McGrath, who needed a painkilling injection to see out the first Test, will have to be certain he can get through five days of cricket to start the match on Friday, Ponting said on Thursday.
"I won't know more on him until tomorrow morning. Our physio wanted him to have a good long bowl today and see how he pulled up in the morning so it will be tomorrow morning until we know about him," Ponting told reporters.
The 36-year-old paceman, who took seven wickets as Australia won by 277 runs at the Gabba, appeared tentative in his first overs in the practice nets Thursday.
He later spent time with team physiotherapist Alex Kountouris discussing his troublesome callous on his left heel.
"That is as good as I could have hoped," McGrath said.
"I'm really happy there. What we've done has worked.
"What I feel now is what I've felt in other Test matches that I've played and got through easily. If it's up to me I'm in. There's no problem."
Ponting said McGrath will have to be completely fit to take his place in a four-man bowling attack that needs every bowler pulling their weight on the even-paced Adelaide wicket.
"Glenn's got to be 100 percent going into the game, with our team balance likely to be the way it is we can't afford to be carrying any of our bowlers whatsoever," Ponting said.
"So Glenn will have to give me what I require of him through the course of the game, and if he can't then a few more questions will be asked."
But Ponting still hopes McGrath will play on Friday and said the old stager had visited a podiatrist to change the specially modified inner soles, or orthotics, in his shoes to take pressure off his heel.
"It is only a blister so they can't see why it is going to get any worse. It is something he has actually had for 15 years in his career and it just got a lot worse last week, and it was something that had to do with his new orthotic that made it happen," he said.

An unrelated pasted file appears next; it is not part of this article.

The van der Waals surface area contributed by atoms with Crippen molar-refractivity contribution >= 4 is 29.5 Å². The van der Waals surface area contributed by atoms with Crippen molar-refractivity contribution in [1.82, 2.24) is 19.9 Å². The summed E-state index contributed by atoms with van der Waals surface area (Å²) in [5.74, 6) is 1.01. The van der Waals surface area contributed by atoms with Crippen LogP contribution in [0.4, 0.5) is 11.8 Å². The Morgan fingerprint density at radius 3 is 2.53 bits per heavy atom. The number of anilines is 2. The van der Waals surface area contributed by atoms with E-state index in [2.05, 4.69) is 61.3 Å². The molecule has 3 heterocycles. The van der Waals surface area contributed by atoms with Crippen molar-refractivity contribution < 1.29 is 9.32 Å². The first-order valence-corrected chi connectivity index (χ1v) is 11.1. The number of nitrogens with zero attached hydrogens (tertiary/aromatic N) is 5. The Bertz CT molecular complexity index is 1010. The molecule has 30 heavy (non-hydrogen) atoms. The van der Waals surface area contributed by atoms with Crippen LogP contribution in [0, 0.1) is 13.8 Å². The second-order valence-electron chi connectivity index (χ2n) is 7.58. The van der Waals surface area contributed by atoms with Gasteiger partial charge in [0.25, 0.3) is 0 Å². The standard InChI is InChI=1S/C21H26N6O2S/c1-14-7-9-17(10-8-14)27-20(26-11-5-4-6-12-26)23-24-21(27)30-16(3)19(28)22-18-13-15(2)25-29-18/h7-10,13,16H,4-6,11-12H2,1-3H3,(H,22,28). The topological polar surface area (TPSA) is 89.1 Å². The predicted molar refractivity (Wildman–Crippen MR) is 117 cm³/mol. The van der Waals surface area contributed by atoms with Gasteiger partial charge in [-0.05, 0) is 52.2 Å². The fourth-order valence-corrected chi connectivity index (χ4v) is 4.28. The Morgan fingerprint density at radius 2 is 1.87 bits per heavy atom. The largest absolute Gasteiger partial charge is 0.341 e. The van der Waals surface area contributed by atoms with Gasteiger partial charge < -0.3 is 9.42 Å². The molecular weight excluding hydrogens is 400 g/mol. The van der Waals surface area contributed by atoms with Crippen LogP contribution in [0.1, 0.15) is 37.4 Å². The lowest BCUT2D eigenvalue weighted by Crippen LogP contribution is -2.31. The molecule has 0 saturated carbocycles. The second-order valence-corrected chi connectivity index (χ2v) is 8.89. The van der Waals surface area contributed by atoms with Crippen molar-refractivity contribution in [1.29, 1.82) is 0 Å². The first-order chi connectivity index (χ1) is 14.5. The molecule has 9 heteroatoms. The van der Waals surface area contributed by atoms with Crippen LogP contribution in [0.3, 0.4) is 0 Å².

Although confident, McGrath told a radio station the pain was the worst he had experienced while bowling throughout his first-class career.
"It must be quite a sensitive area because when I was bowling the other day, I've bowled through some pain previously, but that's as bad as I've ever bowled through," he said.
"For something so minor, it (the pain) was ridiculous."
McGrath took 6-50 in the first innings of the Gabba Test and finished with seven match wickets as Australia won by 277 runs.
His situation has parallels with last year's Ashes series when he took nine wickets in Australia's rousing win in the opening match only to miss the second Test after injuring himself in the warm-up.
England won the second Test and went on to reclaim the Ashes series for the first time in 18 years.
Australia have won only 18 of the 33 Tests that McGrath has not been available, or a 54 percent success rate, compared to 67 percent winning ratio when he takes his place in the bowling line-up.
Australian selectors have placed pace bowlers Shaun Tait and Mitchell Johnson on standby as a replacement options should McGrath not be fit to play.